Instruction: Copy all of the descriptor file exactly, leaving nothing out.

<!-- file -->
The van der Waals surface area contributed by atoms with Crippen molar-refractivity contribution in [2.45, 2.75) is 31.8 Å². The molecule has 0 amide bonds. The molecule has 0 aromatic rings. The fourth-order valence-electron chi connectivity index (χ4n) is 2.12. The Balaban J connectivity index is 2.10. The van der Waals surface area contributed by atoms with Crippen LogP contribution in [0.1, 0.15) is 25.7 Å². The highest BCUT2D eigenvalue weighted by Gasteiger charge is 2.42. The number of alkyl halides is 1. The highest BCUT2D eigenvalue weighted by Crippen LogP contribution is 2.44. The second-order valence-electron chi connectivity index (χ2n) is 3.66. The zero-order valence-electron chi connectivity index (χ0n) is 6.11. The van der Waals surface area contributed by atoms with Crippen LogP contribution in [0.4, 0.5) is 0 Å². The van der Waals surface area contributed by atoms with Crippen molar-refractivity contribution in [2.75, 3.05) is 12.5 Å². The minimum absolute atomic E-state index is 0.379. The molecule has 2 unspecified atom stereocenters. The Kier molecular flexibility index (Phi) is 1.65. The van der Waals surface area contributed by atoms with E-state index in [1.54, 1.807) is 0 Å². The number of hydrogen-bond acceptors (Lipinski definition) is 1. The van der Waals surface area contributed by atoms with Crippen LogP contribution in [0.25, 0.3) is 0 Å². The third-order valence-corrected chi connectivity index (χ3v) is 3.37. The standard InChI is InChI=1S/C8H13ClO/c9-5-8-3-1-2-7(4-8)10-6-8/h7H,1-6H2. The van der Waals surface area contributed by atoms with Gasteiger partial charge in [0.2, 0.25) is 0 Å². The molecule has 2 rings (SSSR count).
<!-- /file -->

The van der Waals surface area contributed by atoms with Crippen molar-refractivity contribution in [2.45, 2.75) is 31.8 Å². The molecule has 0 amide bonds. The molecule has 0 aromatic rings. The fourth-order valence-electron chi connectivity index (χ4n) is 2.12. The Balaban J connectivity index is 2.10. The van der Waals surface area contributed by atoms with Crippen LogP contribution in [0.1, 0.15) is 25.7 Å². The highest BCUT2D eigenvalue weighted by Gasteiger charge is 2.42. The number of alkyl halides is 1. The highest BCUT2D eigenvalue weighted by Crippen LogP contribution is 2.44. The second-order valence-electron chi connectivity index (χ2n) is 3.66. The zero-order valence-electron chi connectivity index (χ0n) is 6.11. The van der Waals surface area contributed by atoms with Crippen LogP contribution in [0.4, 0.5) is 0 Å². The van der Waals surface area contributed by atoms with Crippen molar-refractivity contribution in [2.75, 3.05) is 12.5 Å². The minimum absolute atomic E-state index is 0.379. The molecule has 2 unspecified atom stereocenters. The Kier molecular flexibility index (Phi) is 1.65. The van der Waals surface area contributed by atoms with E-state index in [1.54, 1.807) is 0 Å². The number of hydrogen-bond acceptors (Lipinski definition) is 1. The van der Waals surface area contributed by atoms with Crippen LogP contribution in [0.25, 0.3) is 0 Å². The third-order valence-corrected chi connectivity index (χ3v) is 3.37. The standard InChI is InChI=1S/C8H13ClO/c9-5-8-3-1-2-7(4-8)10-6-8/h7H,1-6H2. The van der Waals surface area contributed by atoms with Gasteiger partial charge in [0.2, 0.25) is 0 Å². The molecule has 2 rings (SSSR count).